An earthquake located just south of Napa sent the sandstone exterior of Vintner's Collective toppling to the street.
A magnitude 6.0 earthquake rocked the Napa Valley early Sunday, toppling barrels, breaking bottles and spilling wine and must in the United States’ best-known wine region. Power and phone lines were knocked out for several hours in much of the area.
The quake caused serious damage at the Vinter’s Collective, which serves as a tasting room for 18 wineries in downtown Napa. The sandstone exterior peeled off the front of the historic building, which was built in 1875 and has been red-tagged until officials determine whether it is safe to enter.
Winemaker Alison Crowe spoke to Wines & Vines
while surveying buildings occupied by Plata Wine Partners
. “I just did a walk-through at one of my storage facilities in South Napa. There was a little bit of wine spilled and some barrels toppled over,” she said.
At another South Napa office building located near the Meritage, Crowe reported about 12 cases’ worth of wine had crashed to the floor and stained the carpet.
While the epicenter of the quake was widely reported as being in the small city of American Canyon, Calif., it was actually in the marshlands of the Carneros AVA. At Bouchaine Vineyards
, located in the Carneros AVA and about 1.5 miles from the epicenter, a small A-frame sign had been covered with a hand-written note informing visitors that the winery was closed for cleanup Sunday after the earthquake. Inside, staff was busy dealing with barrels that had tipped over—some empty and others filled with Cabernet. Neighboring wineries Acacia Vineyard
and Cuvaison Estate Wines
also were closed.
Sparkling wine producer Domaine Carneros Winery
was a hive of activity, but of the sort expected on a sunny day in late August. Assistant manager Jake Shebitz said the winery suffered no serious structural damage, and that the tasting room was “packed.”
Shebitz added that winery staff had considered closing for the day, but when it was clear that the facility had made it through the earthquake relatively unscathed, the crew made the decision to open for business. “It was made easier by the fact people were lining up at the front door.”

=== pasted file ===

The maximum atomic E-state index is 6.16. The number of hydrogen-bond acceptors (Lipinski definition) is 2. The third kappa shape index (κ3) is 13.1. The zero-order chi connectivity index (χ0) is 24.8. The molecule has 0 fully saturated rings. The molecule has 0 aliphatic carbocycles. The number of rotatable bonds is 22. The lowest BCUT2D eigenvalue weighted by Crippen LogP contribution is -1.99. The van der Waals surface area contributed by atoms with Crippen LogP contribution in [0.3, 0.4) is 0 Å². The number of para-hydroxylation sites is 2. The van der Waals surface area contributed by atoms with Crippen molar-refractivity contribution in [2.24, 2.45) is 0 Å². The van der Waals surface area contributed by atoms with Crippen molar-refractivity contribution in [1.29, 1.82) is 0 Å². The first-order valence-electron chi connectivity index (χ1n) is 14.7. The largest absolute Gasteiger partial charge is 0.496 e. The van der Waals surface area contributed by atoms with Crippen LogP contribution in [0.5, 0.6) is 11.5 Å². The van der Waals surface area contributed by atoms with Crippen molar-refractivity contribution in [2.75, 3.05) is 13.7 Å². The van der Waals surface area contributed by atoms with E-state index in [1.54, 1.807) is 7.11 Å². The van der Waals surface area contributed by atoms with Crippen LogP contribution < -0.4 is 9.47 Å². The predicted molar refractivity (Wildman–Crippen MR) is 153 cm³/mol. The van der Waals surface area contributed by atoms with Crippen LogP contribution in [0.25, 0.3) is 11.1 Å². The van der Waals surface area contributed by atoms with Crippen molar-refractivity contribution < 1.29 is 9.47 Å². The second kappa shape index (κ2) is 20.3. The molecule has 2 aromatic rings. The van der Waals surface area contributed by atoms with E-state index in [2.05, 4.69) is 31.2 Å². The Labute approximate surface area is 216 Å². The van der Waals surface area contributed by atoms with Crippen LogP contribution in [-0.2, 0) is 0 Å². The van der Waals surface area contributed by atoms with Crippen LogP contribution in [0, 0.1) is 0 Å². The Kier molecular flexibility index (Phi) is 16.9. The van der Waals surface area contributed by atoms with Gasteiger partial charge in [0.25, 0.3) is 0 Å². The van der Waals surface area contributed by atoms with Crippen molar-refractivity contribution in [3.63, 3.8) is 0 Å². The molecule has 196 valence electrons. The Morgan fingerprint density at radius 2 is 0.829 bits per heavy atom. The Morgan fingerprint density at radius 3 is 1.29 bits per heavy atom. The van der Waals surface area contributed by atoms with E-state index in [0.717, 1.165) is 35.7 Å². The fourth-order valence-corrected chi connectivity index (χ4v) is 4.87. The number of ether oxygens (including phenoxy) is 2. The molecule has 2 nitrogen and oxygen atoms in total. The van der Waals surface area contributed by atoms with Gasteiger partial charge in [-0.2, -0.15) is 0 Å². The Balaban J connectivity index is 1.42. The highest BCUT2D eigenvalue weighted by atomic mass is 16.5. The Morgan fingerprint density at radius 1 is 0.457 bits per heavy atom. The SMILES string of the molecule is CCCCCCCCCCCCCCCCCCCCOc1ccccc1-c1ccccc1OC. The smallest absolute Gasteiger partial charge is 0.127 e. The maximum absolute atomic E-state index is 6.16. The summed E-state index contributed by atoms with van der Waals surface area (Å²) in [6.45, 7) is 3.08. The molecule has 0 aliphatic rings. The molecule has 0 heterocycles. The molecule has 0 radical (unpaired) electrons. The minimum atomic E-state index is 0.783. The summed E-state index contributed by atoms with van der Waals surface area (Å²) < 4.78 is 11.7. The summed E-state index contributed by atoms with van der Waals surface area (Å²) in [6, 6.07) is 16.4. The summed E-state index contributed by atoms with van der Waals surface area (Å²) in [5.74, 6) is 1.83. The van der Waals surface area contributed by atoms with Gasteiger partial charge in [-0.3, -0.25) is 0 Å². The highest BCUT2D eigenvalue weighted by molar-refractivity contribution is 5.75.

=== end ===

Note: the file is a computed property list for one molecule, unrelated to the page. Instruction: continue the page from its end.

Transportation and timing
Several of the roads in Carneros exhibited cracks and buckled pavement, and crews were quickly filling and patching the damage Sunday. A group of tourists gathered to take pictures of a crack stretching across a road and ending in a vineyard. Much more serious was a large crack across Highway 121, which connects Napa and Sonoma counties. Closing this highway during harvest could have triggered a logistical nightmare for grape deliveries, however traffic barely slowed for the crack in spite of caution signs alerting drivers to its presence.
Winemaker Crowe said that unseasonably low temperatures in the North Bay could work in favor of wineries cleaning up from the earthquake. Usually by this time Napa is experiencing average high temperatures in the mid-80ºs; last week, however, the thermostat did not crack the 80ºF mark.
“From what I’ve heard anecdotally, this week of cool weather that we’ve just had has been kind of a blessing in disguise. For example, I picked my first Pinot on Friday and crushed in Sonoma, and now and I don’t have anything scheduled to pick until the end of this week,” Crowe said. “It’s like mother nature gave us a bit of a break.”
Wine industry service providers
Pacific Gas & Electric was running a command post out of the Napa County Airport on Sunday. The area is home to several large barrel warehouses, bottling operations and bulk-wine storage sites.
Wine-storage facility Safe Harbor
reported negligible damage. The company’s founding partner Scott McLeod told Wines & Vines
that earthquake damage was “very minor, no losses.” The facility was “built like a battleship,” he said.
And custom-crush operation Bin to Bottle
emerged from the earthquake unscathed. “Not a single barrel out of place. Not a glass broken. Not a piece of equipment damaged. Miraculous,” reported owner John Wilkinson.